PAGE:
Amazon, you should be ashamed. As a publishing company how can you set such a low standard for ebook formatting. What looks quite nice in the printed and PDF versions, looks horrible in the ebook. For books with only text, the Kindle format is sufficient. But for a book with charts, graphs, tables, and figures, it's not up to the task. Please offer this book in PDF as it's a much better format for this type of book. If the Kindle reader doesn't support PDF, then file a complaint with it's creator. ;)
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on February 9, 2012
I purchased this book about a month ago and I can honestly say it has been PIVOTAL in my growth as a web designer. I have been making websites for 5+ years now, learning the ropes by first getting the basics down (html & css) and by keeping up on the latest web trends. There's TONS of great instructional videos that will broaden your understanding of popular design/ development tools and may even appease your workflow. I myself, underwent a strict diet of reading design blogs and utilizing tuturials ( both of which have been vital resources). However I lacked a vivid and thorough background of the grassroot basics that, in most web design today is ever unpresent. Every page is filled with need-to-know principles about the world of web design, many of which can be applied to the field of Design in general! Overall, a SUPER FUN, well put together resource that has dramatically changed how I perceive the web.
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on February 2, 2016
I found the book easy to get through and concepts fairly weighted, but at a high level. However I did pickup some ideas to try out - for example layout proportions and texturing. Its a good starting point for anyone delving into website design. It was worth buying as a Kindle book.

If you are looking for JavaScript, widgets, and that sort of thing - this isn't the book. Its all about design concepts and little technical methodologies.

As for Beautiful - well, its till up to the reader to make it happen. I would also recommend looking at The Web Designer Idea Book series as well.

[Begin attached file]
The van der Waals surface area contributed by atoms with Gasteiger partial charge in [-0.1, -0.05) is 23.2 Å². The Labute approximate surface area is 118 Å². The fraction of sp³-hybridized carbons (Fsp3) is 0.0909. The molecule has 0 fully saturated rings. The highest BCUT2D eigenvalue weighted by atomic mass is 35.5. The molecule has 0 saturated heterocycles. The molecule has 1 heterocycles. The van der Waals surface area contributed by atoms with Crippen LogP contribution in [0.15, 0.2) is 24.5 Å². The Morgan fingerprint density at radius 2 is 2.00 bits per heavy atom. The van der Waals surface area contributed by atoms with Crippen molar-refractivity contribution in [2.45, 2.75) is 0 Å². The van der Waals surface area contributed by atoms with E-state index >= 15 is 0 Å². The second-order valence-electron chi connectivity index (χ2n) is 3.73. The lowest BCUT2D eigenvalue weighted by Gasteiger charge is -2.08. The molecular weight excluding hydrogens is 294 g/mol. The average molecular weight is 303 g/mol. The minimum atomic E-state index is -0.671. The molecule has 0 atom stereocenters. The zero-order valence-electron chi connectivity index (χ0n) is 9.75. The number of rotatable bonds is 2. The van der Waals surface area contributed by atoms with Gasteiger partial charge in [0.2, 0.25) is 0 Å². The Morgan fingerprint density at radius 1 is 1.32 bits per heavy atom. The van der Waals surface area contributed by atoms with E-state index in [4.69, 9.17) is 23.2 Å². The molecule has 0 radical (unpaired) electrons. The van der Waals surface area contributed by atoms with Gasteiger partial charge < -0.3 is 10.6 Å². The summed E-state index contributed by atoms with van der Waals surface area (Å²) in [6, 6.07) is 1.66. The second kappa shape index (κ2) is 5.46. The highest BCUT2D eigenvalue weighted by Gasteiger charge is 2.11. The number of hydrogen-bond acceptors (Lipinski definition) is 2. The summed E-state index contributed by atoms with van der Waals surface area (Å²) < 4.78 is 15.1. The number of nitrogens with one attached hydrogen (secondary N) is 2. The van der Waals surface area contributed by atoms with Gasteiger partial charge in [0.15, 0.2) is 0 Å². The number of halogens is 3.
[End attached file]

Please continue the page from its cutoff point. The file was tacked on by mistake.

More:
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on May 5, 2016
Among other expensive books, I ordered this book for my grandson. I'm not sure if he ever cracked the cover. He did tell me that there were some very good suggestions in the books I sent him. As I looked thorough this one before ordering it, it seemed to have the most artistic attitude and instructions for designing exceptional web pages. Alas, my grandson was on to "easier, less complicated" ways of making a living before all the pages were turned.
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on January 22, 2014
This book is a good starting point for those with no formal education in the design field, particularly web design. It will get you started and leave you wanting more, which is good. There are tons of other books and resources out there to help you take it to the next level. This book sets out what the title implies: It gives you an introduction the principles of web design.
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on May 4, 2013
I just finished reading this 2nd edition by Jason Beaird and the team at sitepoint. First off, I found the English very well written and very readable. I have only taken two college courses, in html, and css markup, and done three websites, but I'm not confident nor talented in design. I was looking for some basic direction with this book and got it. I liked the section on Layout and Composition, as it gave me some concrete ideas and confirmation of some of things I have being doing. I like the bits of markup here-and-there as well, which cement some of the ideas being presented. Of course it's not enough for the un-initiated, but that's not the purpose here. Great ideas on use of texture. In my own work, I had finally realized that texture is a nice touch to add, and the resources provided in this section were great. The chapter on color was just enough. I was aware of the color wheels, but the additional theory was nice. The chapter on Typography was well put together, and very good information. I learned that it's ok now, to use serif fonts, as monitors are better at displaying the finer details now. The only thing I would like to see, is for example, on page 135, that the two web page examples were each full-width, instead of side-by-side. They are too small to be used as an example. I think there were some other images that could have been larger too, or at least had a portion enlarged so we could see better. Not a major deal, as the links to the websites are always at the bottom of the page, which itself is great. The section on images was just enough, and the explanation of the 3 image types was adequate. The value of transparencies perhaps could have been played up a bit more though. Overall, an excellent book that delivers what it set out to do.
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on March 18, 2013
I was responsible for providing my granddaughter's textbooks and I shopped around online for books (new or in good used condition) at reasonable prices. Campus bookstores are there to make money and no bargains are to be found there, so I shopped online. This was the best deal I could find for this textbook.